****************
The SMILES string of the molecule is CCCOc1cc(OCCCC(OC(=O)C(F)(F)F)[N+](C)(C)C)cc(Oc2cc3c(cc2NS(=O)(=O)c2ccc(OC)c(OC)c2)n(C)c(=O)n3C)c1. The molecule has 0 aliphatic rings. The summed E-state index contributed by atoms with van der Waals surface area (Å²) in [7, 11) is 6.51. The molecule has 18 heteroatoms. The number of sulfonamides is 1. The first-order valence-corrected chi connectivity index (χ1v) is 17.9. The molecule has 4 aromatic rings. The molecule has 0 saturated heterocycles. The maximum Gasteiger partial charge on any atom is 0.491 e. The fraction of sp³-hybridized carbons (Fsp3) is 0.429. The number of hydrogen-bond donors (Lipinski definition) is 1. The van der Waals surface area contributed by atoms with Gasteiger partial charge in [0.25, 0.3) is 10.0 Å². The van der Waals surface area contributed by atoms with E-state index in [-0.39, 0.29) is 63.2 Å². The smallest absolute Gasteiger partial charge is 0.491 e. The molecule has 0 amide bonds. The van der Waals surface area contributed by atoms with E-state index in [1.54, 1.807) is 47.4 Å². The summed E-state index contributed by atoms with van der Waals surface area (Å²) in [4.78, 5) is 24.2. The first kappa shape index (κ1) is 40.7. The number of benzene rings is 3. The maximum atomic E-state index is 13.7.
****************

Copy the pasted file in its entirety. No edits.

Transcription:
The SMILES string of the molecule is CCCOc1cc(OCCCC(OC(=O)C(F)(F)F)[N+](C)(C)C)cc(Oc2cc3c(cc2NS(=O)(=O)c2ccc(OC)c(OC)c2)n(C)c(=O)n3C)c1. The molecule has 0 aliphatic rings. The summed E-state index contributed by atoms with van der Waals surface area (Å²) in [7, 11) is 6.51. The molecule has 18 heteroatoms. The number of sulfonamides is 1. The first-order valence-corrected chi connectivity index (χ1v) is 17.9. The molecule has 4 aromatic rings. The molecule has 0 saturated heterocycles. The maximum Gasteiger partial charge on any atom is 0.491 e. The fraction of sp³-hybridized carbons (Fsp3) is 0.429. The number of hydrogen-bond donors (Lipinski definition) is 1. The van der Waals surface area contributed by atoms with Gasteiger partial charge in [0.25, 0.3) is 10.0 Å². The van der Waals surface area contributed by atoms with E-state index in [-0.39, 0.29) is 63.2 Å². The smallest absolute Gasteiger partial charge is 0.491 e. The molecule has 0 amide bonds. The van der Waals surface area contributed by atoms with E-state index in [1.54, 1.807) is 47.4 Å². The summed E-state index contributed by atoms with van der Waals surface area (Å²) in [4.78, 5) is 24.2. The first kappa shape index (κ1) is 40.7. The number of benzene rings is 3. The maximum atomic E-state index is 13.7.